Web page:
The Springs Citizens Advisory Committee has recommended against the purchase of a 16-acre woodland tract on Neck Path, which was the subject of a town board hearing last month.
The proposed $2.7 million purchase would be made using the community preservation fund, and the site designated for recreation and the preservation of open space.
In a resolution passed at a meeting of the committee on Feb. 24, and provided last week to the town board, the group expressed its opinion that adequate open space would be maintained should the property remain in private hands, and a pending three-lot subdivision proceed.
The subdivision calls for an eight-acre reserve at the back of the property. It would create a 4.5-acre lot with an existing house and pool, and two additional lots of 1.9 and 1.5 acres.
The property is owned by Catherine Lederer and Rodney Plaskett. The pool would be removed, according to the town’s plans, but the house could remain and be used for public programs.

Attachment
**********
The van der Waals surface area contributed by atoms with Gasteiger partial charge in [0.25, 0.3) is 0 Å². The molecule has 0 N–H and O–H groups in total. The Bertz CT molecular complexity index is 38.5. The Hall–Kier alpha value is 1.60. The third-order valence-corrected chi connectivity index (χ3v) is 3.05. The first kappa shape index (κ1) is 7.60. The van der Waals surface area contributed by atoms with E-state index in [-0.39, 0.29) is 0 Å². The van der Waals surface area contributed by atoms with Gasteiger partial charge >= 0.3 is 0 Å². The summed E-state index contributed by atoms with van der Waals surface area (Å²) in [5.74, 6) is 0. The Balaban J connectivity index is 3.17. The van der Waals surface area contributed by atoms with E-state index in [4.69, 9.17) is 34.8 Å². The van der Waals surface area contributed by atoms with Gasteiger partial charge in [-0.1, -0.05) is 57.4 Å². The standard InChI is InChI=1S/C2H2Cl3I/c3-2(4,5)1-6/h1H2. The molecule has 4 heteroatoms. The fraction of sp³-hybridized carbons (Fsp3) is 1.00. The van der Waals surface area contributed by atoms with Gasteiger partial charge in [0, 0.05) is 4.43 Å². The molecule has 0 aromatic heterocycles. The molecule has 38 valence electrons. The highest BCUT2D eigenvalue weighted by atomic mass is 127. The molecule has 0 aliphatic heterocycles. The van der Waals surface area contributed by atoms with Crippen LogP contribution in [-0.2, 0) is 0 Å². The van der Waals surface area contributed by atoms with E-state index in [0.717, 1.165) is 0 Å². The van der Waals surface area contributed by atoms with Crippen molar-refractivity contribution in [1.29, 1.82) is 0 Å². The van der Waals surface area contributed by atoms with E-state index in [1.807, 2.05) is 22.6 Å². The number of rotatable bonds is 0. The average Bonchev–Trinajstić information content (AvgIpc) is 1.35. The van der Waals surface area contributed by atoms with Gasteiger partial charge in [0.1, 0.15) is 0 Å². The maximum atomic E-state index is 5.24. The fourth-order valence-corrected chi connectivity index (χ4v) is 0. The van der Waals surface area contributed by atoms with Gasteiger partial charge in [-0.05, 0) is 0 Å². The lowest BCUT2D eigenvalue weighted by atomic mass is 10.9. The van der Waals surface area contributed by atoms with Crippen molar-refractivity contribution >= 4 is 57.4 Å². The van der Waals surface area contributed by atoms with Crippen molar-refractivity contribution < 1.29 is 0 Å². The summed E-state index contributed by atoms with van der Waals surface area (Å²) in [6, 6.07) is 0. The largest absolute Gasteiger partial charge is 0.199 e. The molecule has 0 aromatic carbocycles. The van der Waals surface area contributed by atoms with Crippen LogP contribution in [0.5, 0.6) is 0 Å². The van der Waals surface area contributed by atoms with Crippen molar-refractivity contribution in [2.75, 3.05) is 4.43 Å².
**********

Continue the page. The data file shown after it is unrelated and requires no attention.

Taking that house, and the others that would be built in the subdivision, off the tax rolls would cause a loss of tax revenue, the advisory committee told the town board. And, it said, “if the house were to remain standing, the town would then become responsible for its maintenance, which over time would be considerable if properly maintained.”
The group suggested that, should the subdivision proceed, the town could then purchase the two smaller properties “at a fraction of the cost of buying the entire property.”
Councilman Peter Van Scoyoc pointed out at a recent town board meeting that the tax dollars needed to pay for the education of even one student living on the property must be weighed against any incoming revenue.
Scott Wilson, the town’s director of land acquisition and management, said at the hearing that the land was in the “Accabonac Harbor critical environmental area,” in the watershed of the harbor, and in a critical area designated by Suffolk County.
“Reducing development has the potential to positively impact the quality of groundwater and surface waters by reducing contaminants carried into the harbor,” he said.
The site is adjacent to other town-owned preserved woodlands. “The protection of large blocks of woodland is essential for the preservation of wildlife resources, especially forest interior birds,” Mr. Wilson said. It could provide “an important trail link” between the parcels, and a connection to the Paumanok Path and Jacob’s Farm trails, he said.
The town board has not publicly discussed the purchase since the Feb. 20 public hearing.